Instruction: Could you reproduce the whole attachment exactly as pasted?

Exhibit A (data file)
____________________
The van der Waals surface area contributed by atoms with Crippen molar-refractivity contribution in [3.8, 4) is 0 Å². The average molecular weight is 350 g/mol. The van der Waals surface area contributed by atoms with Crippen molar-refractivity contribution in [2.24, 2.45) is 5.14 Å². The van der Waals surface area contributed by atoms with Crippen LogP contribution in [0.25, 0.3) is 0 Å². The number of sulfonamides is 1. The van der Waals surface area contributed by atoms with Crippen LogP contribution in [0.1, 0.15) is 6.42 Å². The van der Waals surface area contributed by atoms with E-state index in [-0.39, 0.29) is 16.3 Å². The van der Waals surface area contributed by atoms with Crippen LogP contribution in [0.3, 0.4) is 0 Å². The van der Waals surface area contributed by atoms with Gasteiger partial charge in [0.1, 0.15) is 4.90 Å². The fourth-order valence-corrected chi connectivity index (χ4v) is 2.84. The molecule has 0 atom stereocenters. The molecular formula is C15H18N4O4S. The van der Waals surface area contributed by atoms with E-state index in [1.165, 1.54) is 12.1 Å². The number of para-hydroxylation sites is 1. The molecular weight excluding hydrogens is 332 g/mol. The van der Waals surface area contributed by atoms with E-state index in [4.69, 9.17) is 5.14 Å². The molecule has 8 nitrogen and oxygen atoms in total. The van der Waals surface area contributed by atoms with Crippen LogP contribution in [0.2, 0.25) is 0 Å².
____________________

The van der Waals surface area contributed by atoms with Crippen molar-refractivity contribution in [3.8, 4) is 0 Å². The average molecular weight is 350 g/mol. The van der Waals surface area contributed by atoms with Crippen molar-refractivity contribution in [2.24, 2.45) is 5.14 Å². The van der Waals surface area contributed by atoms with Crippen LogP contribution in [0.25, 0.3) is 0 Å². The number of sulfonamides is 1. The van der Waals surface area contributed by atoms with Crippen LogP contribution in [0.1, 0.15) is 6.42 Å². The van der Waals surface area contributed by atoms with E-state index in [-0.39, 0.29) is 16.3 Å². The van der Waals surface area contributed by atoms with Crippen LogP contribution in [0.3, 0.4) is 0 Å². The van der Waals surface area contributed by atoms with Gasteiger partial charge in [0.1, 0.15) is 4.90 Å². The fourth-order valence-corrected chi connectivity index (χ4v) is 2.84. The molecule has 0 atom stereocenters. The molecular formula is C15H18N4O4S. The van der Waals surface area contributed by atoms with E-state index in [1.165, 1.54) is 12.1 Å². The number of para-hydroxylation sites is 1. The molecular weight excluding hydrogens is 332 g/mol. The van der Waals surface area contributed by atoms with E-state index in [4.69, 9.17) is 5.14 Å². The molecule has 8 nitrogen and oxygen atoms in total. The van der Waals surface area contributed by atoms with Crippen LogP contribution in [0.2, 0.25) is 0 Å².